Treatments for soft tissue sarcoma
Soft tissue sarcomas are uncommon, but very complex, tumours. If your doctor thinks you have soft tissue sarcoma, they will refer you to a clinic that has doctors who specialize in treating these types of tumours. These clinics are in all the major centres across Canada. Doctors at these clinics have different specialities, and treatment planning involves these doctors working as a team. Working as a team means the best overall treatment plan is made for you. This multidisciplinary approach helps improve treatment and outcomes for this disease.
The healthcare team at the specialized clinic will assess you, make a diagnosis and then create a treatment plan just for you. This treatment plan is based on your needs and may include a combination of different treatments. When deciding which treatments to offer for soft tissue sarcoma, your healthcare team will consider:
- tumour location
- tumour size
- type of soft tissue sarcoma
- your general health
- your personal preferences
You may be offered the following treatments for soft tissue sarcoma.
Surgery is the most common treatment for soft tissue sarcomas. Different types of surgery are used depending on the size and location of the tumour. The following types of surgery may be offered for soft tissue sarcoma.
Wide local excision removes all of the tumour plus a margin of healthy tissue around it.
Limb-sparing surgery removes the tumour in an arm or leg without removing the entire limb (amputation). This approach saves the function and appearance of the limb.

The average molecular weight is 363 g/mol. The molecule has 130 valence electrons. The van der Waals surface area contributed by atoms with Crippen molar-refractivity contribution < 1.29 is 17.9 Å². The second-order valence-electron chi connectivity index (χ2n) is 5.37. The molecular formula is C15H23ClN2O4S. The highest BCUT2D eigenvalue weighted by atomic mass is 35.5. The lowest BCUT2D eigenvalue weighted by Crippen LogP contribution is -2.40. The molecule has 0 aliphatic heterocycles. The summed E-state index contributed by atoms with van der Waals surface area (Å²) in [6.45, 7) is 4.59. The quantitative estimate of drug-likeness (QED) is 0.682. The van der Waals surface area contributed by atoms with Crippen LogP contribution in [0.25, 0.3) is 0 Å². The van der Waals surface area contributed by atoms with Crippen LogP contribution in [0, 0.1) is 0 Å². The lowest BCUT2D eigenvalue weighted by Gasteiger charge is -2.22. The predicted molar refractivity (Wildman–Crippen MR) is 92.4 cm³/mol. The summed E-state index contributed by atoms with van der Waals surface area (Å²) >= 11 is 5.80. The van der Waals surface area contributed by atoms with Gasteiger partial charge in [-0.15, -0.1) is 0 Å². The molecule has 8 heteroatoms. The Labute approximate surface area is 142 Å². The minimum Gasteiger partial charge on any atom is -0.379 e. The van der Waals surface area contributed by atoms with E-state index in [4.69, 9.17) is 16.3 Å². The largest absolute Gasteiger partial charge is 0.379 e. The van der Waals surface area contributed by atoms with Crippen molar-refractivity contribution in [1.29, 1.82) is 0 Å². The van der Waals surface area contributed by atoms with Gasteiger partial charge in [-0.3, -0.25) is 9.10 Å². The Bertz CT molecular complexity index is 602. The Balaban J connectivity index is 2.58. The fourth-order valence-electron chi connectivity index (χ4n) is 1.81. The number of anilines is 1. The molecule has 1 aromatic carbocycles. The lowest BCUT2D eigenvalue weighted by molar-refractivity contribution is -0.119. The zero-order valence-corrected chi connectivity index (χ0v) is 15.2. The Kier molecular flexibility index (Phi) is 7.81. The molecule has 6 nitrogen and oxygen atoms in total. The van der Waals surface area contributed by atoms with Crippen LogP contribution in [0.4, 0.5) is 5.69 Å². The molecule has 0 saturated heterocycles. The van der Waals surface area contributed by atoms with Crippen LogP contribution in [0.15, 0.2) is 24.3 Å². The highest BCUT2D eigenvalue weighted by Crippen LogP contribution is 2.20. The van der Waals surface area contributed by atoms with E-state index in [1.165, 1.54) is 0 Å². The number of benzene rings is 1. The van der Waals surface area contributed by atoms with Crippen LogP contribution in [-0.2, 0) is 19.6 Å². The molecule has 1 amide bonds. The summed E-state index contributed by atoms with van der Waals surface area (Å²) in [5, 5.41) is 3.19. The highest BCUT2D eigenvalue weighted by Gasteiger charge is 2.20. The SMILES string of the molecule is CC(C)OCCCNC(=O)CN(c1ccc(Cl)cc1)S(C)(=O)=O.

Amputation removes part or all of a limb or appendage, such as an arm or toe. Sometimes tumours can be very large or affect vital structures and amputation is the only way to make sure all of the tumour is removed.
Plastic surgery is used to rebuild soft tissues in the affected area. It may be needed if a large amount of tissue is removed along with the tumour. Plastic surgery can improve how the treated area looks and functions.
In some cases, surgery may be done to remove a soft tissue sarcoma that has spread to the lung.
Radiation therapy for soft tissue sarcoma can be given externally, which is called external beam radiation therapy. It can also be given internally, which is called brachytherapy.
Radiation therapy may be used before surgery to help shrink a tumour so it is easier to remove. It may be used after surgery to destroy cancer cells left behind and to reduce the risk of cancer coming back or recurring. It may be used instead of surgery if the tumour is unresectable (can’t be removed) or you are not well enough to have surgery.
Radiation therapy can also be used to relieve symptoms of advanced soft tissue sarcoma.
Radiation therapy may or may not be combined with chemotherapy.
Chemotherapy may be used for certain types of soft tissue sarcoma. It may be given before surgery to help shrink a tumour so it is easier to remove. It may be used after surgery to destroy cancer cells left behind and reduce the risk that soft tissue sarcoma will come back, or recur.
Chemotherapy can also be used to relieve symptoms of advanced cancer.
Chemotherapy may or may not be combined with radiation therapy.
The type of drugs used will depend on the type of soft tissue sarcoma. It is often more effective when a combination of drugs is used, rather than a single drug.
Follow-up after treatment is an important part of cancer care. You will need to have regular follow-up visits, especially in the first 5 years after treatment. These visits allow your healthcare team to monitor your progress and recovery from treatment.
A few clinical trials in Canada are open to people with soft tissue sarcoma. Clinical trials look at new and better ways to prevent, find and treat cancer. Find out more about clinical trials.
Questions to ask about treatment
To make the decisions that are right for you, ask your healthcare team questions about treatment.
Funding world-class research
Cancer affects all Canadians but together we can reduce the burden by investing in research and prevention efforts. Learn about the impact of our funded research.